Get shirty: the fanaticism and faddism of football fashion 


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News that Crystal Palace have become the first football club in the Premier League to appoint a creative director was greeted by most of their fan base with a shrug. “Can he play at right back?” was among the more popular responses. 

Kenny Annan-Jonathan, a “brand architect” who founded the sports marketing agency The Mailroom in 2017, has been enlisted to oversee apparel collections and fashion brand partnerships at the south London club.

He has previously worked with former Palace winger Wilfried Zaha, who recently left the club after a nine-season spell, as well as West Ham’s Michail Antonio and the sprinter Daryll Neita. Annan-Jonathan says he will create “products that go beyond typical sports team merch and grow the team’s fan base”. His first collection will debut in September. 

Would you consider wearing Crystal Palace merch if you weren’t an Eagles fan? They finished mid-table last season and are relatively unknown as an international brand. Palace haven’t enjoyed huge fashionability since Ian Wright and Mark Bright were a dazzling goalscoring partnership.

But that was in the 1980s. And notwithstanding that I am a blood relative of a season ticket-holding, diehard member of the Eagles brethren, I imagine the club will struggle to become much more than a niche interest in an arena awash with bigger, more explosive brands. 

Then again, the announcement comes at a time when football is cresting in popularity in all sorts of new unlikely ways. Who would have imagined a few years ago that the hottest football shirt this summer would be a candy-pink number from Inter Miami, a below-average Major League Soccer team?

Yet sales of the number 10 jersey have been frenzied since Lionel Messi signed in mid-July for the team co-owned by David Beckham. Fanatics, a company that tracks jersey sales, confirms that Messi has already surpassed stars such as American footballer Tom Brady and basketball player LeBron James in popularity as soccer has gained a foothold in the US consciousness. 

Fans of Wrexham in San Diego last month for their team’s game against Manchester United © Xavier Hernandez/Sports Press Photo/Reuters

Equally bizarre, Wrexham, currently in the fourth tier of England’s league system, have just completed a starry pre-season tour of the US on which they played Chelsea, LA Galaxy II and Manchester United (they lost 3-1).

Thanks to the fame of their actor owners Ryan Reynolds and Rob McElhenney, Wrexham have enjoyed the glow — and financial bounce — of a new fan base via a Disney+ series following their efforts to win promotion to the English Football League — the perfect underdog story, with Hollywood production. The team’s global popularity naturally has been accompanied by a huge spike in merch sales.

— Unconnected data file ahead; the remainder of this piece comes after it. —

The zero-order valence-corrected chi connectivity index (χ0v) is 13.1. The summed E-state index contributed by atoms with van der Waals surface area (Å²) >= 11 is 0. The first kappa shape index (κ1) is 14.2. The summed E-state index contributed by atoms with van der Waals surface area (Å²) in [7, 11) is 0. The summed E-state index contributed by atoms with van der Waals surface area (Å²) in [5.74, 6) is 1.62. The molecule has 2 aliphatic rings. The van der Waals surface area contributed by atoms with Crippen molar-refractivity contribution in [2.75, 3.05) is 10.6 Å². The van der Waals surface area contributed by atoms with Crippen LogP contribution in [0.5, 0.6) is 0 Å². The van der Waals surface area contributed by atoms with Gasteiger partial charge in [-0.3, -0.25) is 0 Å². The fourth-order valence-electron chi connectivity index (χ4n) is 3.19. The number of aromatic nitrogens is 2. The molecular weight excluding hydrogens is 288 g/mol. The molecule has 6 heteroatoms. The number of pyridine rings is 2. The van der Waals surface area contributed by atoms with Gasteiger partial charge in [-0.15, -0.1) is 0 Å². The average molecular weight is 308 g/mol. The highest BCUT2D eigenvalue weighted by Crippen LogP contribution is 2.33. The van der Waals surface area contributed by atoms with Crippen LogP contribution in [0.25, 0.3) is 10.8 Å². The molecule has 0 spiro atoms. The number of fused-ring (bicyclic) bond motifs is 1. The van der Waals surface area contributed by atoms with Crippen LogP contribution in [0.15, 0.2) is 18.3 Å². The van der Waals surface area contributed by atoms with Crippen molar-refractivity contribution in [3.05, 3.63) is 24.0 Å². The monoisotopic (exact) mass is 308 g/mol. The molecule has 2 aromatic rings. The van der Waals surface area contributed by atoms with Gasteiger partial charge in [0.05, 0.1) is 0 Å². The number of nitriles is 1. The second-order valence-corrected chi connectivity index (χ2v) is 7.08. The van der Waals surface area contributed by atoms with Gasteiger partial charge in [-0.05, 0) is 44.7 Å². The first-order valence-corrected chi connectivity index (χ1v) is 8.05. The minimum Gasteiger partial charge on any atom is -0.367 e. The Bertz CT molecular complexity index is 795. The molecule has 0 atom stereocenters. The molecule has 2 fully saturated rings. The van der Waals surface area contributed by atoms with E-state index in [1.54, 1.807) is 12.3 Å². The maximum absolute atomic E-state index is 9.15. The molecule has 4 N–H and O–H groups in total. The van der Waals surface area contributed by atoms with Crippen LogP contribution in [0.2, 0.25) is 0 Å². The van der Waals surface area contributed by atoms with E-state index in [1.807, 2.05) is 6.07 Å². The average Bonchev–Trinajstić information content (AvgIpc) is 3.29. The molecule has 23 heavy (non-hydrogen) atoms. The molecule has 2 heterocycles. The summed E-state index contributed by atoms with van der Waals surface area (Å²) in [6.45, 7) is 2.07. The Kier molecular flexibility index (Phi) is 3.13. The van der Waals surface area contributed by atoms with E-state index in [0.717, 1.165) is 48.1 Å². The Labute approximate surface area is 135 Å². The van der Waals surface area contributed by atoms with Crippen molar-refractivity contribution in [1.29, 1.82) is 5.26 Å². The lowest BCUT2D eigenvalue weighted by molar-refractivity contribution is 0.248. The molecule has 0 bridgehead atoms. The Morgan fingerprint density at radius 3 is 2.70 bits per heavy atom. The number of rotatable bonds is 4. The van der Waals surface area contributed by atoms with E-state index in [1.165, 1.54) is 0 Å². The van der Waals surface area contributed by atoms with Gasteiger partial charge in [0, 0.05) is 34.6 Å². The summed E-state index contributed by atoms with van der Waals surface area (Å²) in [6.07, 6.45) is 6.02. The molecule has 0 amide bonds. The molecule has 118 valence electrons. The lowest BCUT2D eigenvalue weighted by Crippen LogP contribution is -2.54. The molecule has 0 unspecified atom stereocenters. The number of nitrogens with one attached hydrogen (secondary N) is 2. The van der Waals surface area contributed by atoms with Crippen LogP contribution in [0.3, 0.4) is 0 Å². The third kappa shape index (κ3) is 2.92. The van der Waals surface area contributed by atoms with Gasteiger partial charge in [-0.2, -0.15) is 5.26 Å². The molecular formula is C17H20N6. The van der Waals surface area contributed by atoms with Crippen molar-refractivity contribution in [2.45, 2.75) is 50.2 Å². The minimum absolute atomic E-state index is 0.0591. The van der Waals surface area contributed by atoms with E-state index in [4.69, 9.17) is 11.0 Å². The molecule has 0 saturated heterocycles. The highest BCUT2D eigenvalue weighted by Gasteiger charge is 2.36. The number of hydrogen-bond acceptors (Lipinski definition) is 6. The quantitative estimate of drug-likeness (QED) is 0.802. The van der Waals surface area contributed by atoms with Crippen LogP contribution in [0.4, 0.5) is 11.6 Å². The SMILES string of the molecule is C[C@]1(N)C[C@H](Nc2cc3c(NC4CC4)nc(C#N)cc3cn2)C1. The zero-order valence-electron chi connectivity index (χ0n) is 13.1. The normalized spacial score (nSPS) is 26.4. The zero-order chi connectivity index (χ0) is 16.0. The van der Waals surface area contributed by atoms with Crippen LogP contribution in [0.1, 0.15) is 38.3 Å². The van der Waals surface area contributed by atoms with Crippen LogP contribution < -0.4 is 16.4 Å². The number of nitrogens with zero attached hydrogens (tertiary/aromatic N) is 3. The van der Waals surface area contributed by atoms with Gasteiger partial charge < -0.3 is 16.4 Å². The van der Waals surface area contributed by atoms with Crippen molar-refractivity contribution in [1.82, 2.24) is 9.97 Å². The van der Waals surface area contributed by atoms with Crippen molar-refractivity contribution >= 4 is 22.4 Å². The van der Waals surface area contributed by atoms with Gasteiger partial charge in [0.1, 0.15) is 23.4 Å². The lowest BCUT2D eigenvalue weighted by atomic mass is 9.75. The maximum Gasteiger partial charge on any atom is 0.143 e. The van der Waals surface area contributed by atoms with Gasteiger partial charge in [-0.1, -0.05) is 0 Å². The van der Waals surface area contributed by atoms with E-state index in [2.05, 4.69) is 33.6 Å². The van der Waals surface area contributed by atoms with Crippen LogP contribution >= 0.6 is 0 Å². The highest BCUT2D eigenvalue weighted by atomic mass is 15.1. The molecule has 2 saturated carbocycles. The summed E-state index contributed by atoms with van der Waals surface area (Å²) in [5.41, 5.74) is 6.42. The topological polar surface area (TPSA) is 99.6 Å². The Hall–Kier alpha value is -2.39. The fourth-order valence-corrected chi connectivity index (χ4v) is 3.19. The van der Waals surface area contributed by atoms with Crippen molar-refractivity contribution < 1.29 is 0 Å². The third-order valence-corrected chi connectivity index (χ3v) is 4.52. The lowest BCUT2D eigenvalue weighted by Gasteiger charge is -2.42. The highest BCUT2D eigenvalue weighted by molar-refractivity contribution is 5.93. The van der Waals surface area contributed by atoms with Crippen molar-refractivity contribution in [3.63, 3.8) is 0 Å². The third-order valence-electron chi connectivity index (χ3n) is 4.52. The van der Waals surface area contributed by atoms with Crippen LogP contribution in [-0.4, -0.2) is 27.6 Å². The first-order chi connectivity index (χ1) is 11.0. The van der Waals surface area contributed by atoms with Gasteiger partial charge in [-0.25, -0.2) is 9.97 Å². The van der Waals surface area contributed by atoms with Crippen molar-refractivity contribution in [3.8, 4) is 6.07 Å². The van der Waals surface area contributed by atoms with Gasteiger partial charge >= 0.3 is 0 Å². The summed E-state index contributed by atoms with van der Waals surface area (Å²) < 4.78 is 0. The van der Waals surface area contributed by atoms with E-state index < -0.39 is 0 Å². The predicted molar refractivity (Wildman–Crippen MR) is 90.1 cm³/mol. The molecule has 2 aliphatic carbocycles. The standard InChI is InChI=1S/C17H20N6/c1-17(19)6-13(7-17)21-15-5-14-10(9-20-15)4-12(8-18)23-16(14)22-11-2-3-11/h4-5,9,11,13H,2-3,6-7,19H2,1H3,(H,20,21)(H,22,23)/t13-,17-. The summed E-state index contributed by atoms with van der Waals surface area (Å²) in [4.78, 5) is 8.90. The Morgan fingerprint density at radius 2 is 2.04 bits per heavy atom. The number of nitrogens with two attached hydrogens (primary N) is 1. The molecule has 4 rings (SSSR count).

Wrexham might be one of the first clubs to galvanise a proper interest in league “soccer”, but it won’t be the last. News last week that Brady is partnering with Knighthead Capital Management to take a minority stake in Birmingham City could provide a similar fillip for a team that have hovered in the second tier of English football for more than a decade.

Brady says his interest was spurred by the club’s underdog appeal. Fans will be hoping the investment by a sports legend considered by many the greatest player in NFL history, will have the same Wrexham fairy-tale effect.

Crystal Palace are not owned by a Hollywood actor, nor possess a player like Messi who can trigger massive sales. But the club have been canny enough to recognise that, if the mood is right and the product sufficiently exciting, you might be able to shift club merch to buyers beyond the traditional fan.

My daughter couldn’t define a free kick if her life depended on it, but she has still amassed a fine collection of vintage shirts. According to brand agency Hatch Group, Google searches for “classic football shirt” have risen 32 per cent in the past year, while UK #footballshirt posts have had 17mn views on TikTok in the past four months alone. 

Is this an overspill of the long-running trend for sportswear, the associated interest in the Fifa Women’s World Cup now under way or simply part of a cycle that routinely appropriates the football terrace for ideas? Or is there something deeper in our psyche that finds us, at a time of fractiousness and partisanship, seeking out, however nebulous, our “team”?

Certainly the new era of sport merchandising is banking on the idea that wearing a club’s kit is less a sign of season-ticket waving, religious fervour, and more a nod to the idea that the game represents a collective, feelgood mood. And from what I can see of Annan-Jonathan’s profile, he knows how to make things cool.

The refashioning of football, with fly-by-night supporters drifting in to buy a hoodie without having experienced the bitter chill of winter fixtures, will no doubt be looked on by sporting purists with disdain.

But if it brings money into clubs in lower divisions and stimulates a broader interest, it’s surely a win for fanatics and faddists alike. Besides, the traditionalists needn’t worry — it won’t be long before the cycle shifts and the real fans can reclaim the game for themselves.

Email Jo at [email protected]

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Lisa Holden
Lisa Holden
Lisa Holden is a news writer for LinkDaddy News. She writes health, sport, tech, and more. Some of her favorite topics include the latest trends in fitness and wellness, the best ways to use technology to improve your life, and the latest developments in medical research.

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